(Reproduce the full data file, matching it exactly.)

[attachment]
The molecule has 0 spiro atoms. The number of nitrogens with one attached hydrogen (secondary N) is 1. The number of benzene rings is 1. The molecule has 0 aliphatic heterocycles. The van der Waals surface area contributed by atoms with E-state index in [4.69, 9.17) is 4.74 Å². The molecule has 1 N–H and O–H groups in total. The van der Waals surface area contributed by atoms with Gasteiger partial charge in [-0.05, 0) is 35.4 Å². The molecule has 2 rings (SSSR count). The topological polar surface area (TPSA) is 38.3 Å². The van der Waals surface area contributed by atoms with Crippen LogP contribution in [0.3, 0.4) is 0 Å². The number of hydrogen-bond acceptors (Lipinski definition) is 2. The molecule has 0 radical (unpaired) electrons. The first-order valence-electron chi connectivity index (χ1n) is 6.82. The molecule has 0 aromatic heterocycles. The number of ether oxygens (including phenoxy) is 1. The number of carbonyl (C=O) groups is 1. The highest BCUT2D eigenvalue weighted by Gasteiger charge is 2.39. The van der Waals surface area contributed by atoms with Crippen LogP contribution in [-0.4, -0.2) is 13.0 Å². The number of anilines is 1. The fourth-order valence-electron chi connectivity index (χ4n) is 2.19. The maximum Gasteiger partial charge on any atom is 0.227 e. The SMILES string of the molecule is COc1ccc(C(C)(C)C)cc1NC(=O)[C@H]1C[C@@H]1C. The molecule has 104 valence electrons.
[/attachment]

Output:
The molecule has 0 spiro atoms. The number of nitrogens with one attached hydrogen (secondary N) is 1. The number of benzene rings is 1. The molecule has 0 aliphatic heterocycles. The van der Waals surface area contributed by atoms with E-state index in [4.69, 9.17) is 4.74 Å². The molecule has 1 N–H and O–H groups in total. The van der Waals surface area contributed by atoms with Gasteiger partial charge in [-0.05, 0) is 35.4 Å². The molecule has 2 rings (SSSR count). The topological polar surface area (TPSA) is 38.3 Å². The van der Waals surface area contributed by atoms with Crippen LogP contribution in [0.3, 0.4) is 0 Å². The number of hydrogen-bond acceptors (Lipinski definition) is 2. The molecule has 0 radical (unpaired) electrons. The first-order valence-electron chi connectivity index (χ1n) is 6.82. The molecule has 0 aromatic heterocycles. The number of ether oxygens (including phenoxy) is 1. The number of carbonyl (C=O) groups is 1. The highest BCUT2D eigenvalue weighted by Gasteiger charge is 2.39. The van der Waals surface area contributed by atoms with Crippen LogP contribution in [-0.4, -0.2) is 13.0 Å². The number of anilines is 1. The fourth-order valence-electron chi connectivity index (χ4n) is 2.19. The maximum Gasteiger partial charge on any atom is 0.227 e. The SMILES string of the molecule is COc1ccc(C(C)(C)C)cc1NC(=O)[C@H]1C[C@@H]1C. The molecule has 104 valence electrons.